Just a week after clashing with its OPEC partners over production limits, the United Arab Emirates has awarded oil-exploration rights to Occidental Petroleum Corp., moving quickly to expand output capacity.
According to reports, Government-owned Abu Dhabi National Oil Co. picked Occidental to explore for oil and natural gas at a block in the desert along the UAE’s border with Oman, ADNOC said Wednesday in a statement. The block is adjacent to an exploration area that ADNOC awarded to Occidental last year.
Houston-based Occidental is set to invest as much as $140 million in the new area, known as Onshore Block 5, during the exploration phase, the duration of which wasn’t disclosed.
Abu Dhabi is the UAE’s capital and largest emirate, and its fields produce almost all of the country’s oil. The Supreme Petroleum Council, which sets Abu Dhabi’s energy policy, last month approved a $122 billion budget to help ADNOC boost production capacity by a fourth to 5 million barrels a day by 2030.
That target highlights the UAE’s unhappiness with output limits imposed by the Organization of Petroleum Exporting Countries and allied producers like Russia as the cartel tries to prop up oil markets. The so-called OPEC+ alliance has capped the UAE’s output at roughly 2.6 million barrels a day until the end of the year.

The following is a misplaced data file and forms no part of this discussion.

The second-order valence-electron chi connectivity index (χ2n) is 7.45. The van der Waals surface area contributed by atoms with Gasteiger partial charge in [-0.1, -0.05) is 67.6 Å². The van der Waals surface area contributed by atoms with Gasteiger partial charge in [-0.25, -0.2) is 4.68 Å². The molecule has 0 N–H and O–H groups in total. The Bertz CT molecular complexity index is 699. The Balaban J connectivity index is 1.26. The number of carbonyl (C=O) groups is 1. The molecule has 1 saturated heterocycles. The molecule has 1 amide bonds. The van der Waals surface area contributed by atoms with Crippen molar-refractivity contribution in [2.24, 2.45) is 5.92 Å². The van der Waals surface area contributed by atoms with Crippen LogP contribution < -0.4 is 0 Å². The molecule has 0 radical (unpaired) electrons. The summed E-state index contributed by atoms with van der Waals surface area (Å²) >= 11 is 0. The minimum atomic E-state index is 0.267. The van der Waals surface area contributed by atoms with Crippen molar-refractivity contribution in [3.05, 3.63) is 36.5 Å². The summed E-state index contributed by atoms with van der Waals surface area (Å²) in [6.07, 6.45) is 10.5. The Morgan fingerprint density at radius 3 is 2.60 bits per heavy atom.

The group agreed last week to raise collective supply by 500,000 barrels a day in January, allowing the UAE — OPEC’s third-largest producer — a slight increase. Even so, the UAE has made clear that it chafes at its quota, going so far as to signal last month that it might pull out of OPEC.
The country argues that the baseline of which its production cuts are determined was set too low, forcing it to reduce output by more than its fair share. Any revision of baseline levels could prove contentious for OPEC+; other members like Iraq and Nigeria have at times also exceeded their quotas and argued for higher limits.
The Occidental award won’t have an immediate effect on UAE production because such exploration deals can take years to yield commercial quantities of hydrocarbons. If the U.S. company finds oil or gas, it could get a 35-year concession in partnership with ADNOC.